A South Korean lawmaker says the country's intelligence service has testified that North Korean leader Kim Jong Il is recovering from a stroke. North Korean officials say Kim Jong Il is just fine, and reject a proliferation of media reports that have questioned his health. As VOA's Kurt Achin reports from Seoul, no other nation depends so heavily on one single individual.
|Kim Jong Il (Aug 2002 file photo)|
South Korean lawmaker Won Hye-young told reporters Wednesday the country's intelligence service believes Kim Jong Il has suffered a stroke - but that he should be able to recover.
Won attended a closed parliament session at which he said intelligence officials testified Kim Jong Il cannot walk, but remains conscious. That account sharply contradicts North Korean assessments of his condition.
The Japanese news agency Kyodo quotes North Korea's second highest-ranking leader, Kim Yong-nam, as saying "nothing is wrong" with Kim Jong Il. A senior North Korean diplomat rejects recent reports about his health as "worthless" and part of a "conspiracy plot."
Sixty-six-year-old Kim Jong Il holds absolute power in North Korea's authoritarian government. He is believed to have some health issues, including diabetes. However, rumors of a more serious illness surfaced Tuesday, when he failed to appear at a military parade to mark the 60th anniversary of North Korea's founding. That followed weeks of absence from public view.
Unification Minister Kim Ha-joong told a parliament hearing the government is on "high alert." A spokesman for the South Korean President Lee Myung-bak says he has been meeting with
top officials to discuss preparations for any possible emergency.
Analysts say it is difficult to overstate Kim Jong Il's personal importance to North Korea's political cohesion. He is heir to a religion-like cult of personality the state built around his father, Kim Il Sung, the country's first president. He is also seen as the only individual who can rise above factions who might otherwise jostle with each other for power.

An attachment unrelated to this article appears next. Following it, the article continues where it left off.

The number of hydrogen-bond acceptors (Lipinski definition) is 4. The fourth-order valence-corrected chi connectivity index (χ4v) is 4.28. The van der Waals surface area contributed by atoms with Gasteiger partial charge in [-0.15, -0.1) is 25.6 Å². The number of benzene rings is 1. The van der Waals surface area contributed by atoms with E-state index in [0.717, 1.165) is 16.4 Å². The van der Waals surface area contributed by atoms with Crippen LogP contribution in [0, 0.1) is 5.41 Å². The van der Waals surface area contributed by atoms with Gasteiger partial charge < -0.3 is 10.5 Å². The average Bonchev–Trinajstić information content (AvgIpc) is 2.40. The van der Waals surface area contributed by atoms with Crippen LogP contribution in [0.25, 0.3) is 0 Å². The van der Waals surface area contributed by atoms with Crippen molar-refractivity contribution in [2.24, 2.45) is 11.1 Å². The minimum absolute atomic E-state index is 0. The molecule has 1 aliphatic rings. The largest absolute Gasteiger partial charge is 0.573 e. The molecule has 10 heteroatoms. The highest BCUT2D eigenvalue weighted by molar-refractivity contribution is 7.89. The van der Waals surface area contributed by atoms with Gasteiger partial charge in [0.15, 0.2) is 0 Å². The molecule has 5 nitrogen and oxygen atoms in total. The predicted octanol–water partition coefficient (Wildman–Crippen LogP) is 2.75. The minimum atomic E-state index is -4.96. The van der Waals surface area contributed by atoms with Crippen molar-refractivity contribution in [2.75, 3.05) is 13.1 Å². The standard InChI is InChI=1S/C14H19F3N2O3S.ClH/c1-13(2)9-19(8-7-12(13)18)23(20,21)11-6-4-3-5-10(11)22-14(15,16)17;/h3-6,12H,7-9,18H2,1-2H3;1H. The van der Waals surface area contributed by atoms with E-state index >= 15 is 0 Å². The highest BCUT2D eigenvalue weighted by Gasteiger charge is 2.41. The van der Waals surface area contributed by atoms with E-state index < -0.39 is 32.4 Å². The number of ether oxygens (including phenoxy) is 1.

Human rights advocates say Kim Jong Il is also the lynchpin of a system that relies on terror to ensure public order. His absence could make it more difficult to manage millions of impoverished North Koreans who have endured near-starvation conditions for nearly two decades.
A North Korean collapse would create a security nightmare for the country's nearest neighbors, China and South Korea. Leaders there fear a tidal wave of refugees. South Korea could possibly find itself having to pay for hundreds of billions of dollars in emergency infrastructure
and social welfare costs for the decayed North. Getting control of North Korea's nuclear weapons and missile arsenal would be a chief concern for Washington.
Kim Jong Il was openly groomed by his father for several decades, but has not publicly designated any successor for himself. Kim Yong-hyeon - a North Korea specialist at Seoul's Donguk University - says it is unlikely a family member will take over in Pyongyang.
He says the most likely successor to Kim Jong Il would come from top
brass of the military, the strongest of North Korea's organizations.
Those details - like the health prognosis of the North Korean leader -
remain, for now, a matter of speculation and guesswork.